That’s a shame because diesel engines are in about half of all new vehicles sold in Europe. The European Union is adopting tough standards for carbon dioxide and other emissions for 2020, and BMW says they only can be fulfilled through extensive use of modern diesels and further electrification.

In Europe, 80% of the vehicles BMW sold in 2014 had diesel engines, compared with 73% in Germany and a mere 6% in the U.S. Worldwide, 38% of BMWs were sold with diesels in 2014.

It seems hard to imagine those percentages not falling as a result of VW’s diesel scandal, which implicates Audi, SEAT and Skoda as VW Group brands selling compression-ignition engines.

The EPA also is investigating VW’s 3.0L turbodiesel V-6, which is used by the VW, Audi and Porsche brands.

Punishment Fits the Crime

It seems only fair to exclude VW and Audi from participating in Ward’s 10 Best Engines until we are convinced the culture of deceit has been purged, fines have been paid and regulators are satisfied.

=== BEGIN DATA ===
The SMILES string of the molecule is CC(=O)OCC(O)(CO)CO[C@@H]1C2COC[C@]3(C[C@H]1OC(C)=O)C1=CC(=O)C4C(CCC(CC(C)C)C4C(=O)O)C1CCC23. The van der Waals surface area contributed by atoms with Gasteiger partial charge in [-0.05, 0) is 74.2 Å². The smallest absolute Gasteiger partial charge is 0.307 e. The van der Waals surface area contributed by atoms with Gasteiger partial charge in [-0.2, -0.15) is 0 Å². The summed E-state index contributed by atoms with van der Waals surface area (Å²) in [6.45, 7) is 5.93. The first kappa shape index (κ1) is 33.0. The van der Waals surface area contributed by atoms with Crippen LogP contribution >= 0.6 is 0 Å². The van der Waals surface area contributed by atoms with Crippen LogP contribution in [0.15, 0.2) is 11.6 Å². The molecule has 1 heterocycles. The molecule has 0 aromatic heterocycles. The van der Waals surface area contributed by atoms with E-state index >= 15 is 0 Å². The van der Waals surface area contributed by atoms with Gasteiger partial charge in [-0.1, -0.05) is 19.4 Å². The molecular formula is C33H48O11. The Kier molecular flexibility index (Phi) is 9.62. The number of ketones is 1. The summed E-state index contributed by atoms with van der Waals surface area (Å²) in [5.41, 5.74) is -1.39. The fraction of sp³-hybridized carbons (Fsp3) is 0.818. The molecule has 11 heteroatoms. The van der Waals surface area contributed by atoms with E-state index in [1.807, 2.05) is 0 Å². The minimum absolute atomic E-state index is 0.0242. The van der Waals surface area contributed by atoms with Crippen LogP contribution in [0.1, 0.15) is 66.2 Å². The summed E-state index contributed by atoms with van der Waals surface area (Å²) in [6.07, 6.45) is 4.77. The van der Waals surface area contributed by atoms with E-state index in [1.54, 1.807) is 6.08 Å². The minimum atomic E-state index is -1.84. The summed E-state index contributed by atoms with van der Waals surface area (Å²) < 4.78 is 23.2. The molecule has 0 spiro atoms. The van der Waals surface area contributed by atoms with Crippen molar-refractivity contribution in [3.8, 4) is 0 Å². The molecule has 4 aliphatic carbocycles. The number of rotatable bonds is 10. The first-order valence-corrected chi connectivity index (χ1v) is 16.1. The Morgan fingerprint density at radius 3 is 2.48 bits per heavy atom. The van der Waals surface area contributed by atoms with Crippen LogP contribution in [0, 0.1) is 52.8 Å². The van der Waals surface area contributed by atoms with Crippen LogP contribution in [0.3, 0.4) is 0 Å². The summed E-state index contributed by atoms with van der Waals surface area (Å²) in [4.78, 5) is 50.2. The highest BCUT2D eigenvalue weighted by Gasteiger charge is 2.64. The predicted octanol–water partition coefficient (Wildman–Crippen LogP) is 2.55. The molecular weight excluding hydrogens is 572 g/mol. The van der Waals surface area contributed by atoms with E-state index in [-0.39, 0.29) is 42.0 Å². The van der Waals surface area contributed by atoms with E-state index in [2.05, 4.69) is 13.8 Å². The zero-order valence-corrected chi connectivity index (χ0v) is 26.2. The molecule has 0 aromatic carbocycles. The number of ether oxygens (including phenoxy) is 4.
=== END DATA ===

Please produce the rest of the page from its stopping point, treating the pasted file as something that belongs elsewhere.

In the testing cycle soon to begin, VW had no other new engines eligible for our competition. However, Audi was submitting a new 2.0L turbocharged 4-cyl. gasoline engine in the A6, and we also were hoping to get the A3 e-Tron Sportback plug-in hybrid.

Those Audi entries are excluded this year, and we will decide next fall whether to include them in the 2017 competition.

People may be wondering how WardsAuto editors didn’t pick up on VW’s gamesmanship. It’s because we do no instrumented testing for 10 Best Engines. We drive the vehicles as they are intended – on city streets, highways, 2-lane roads and in neighborhoods.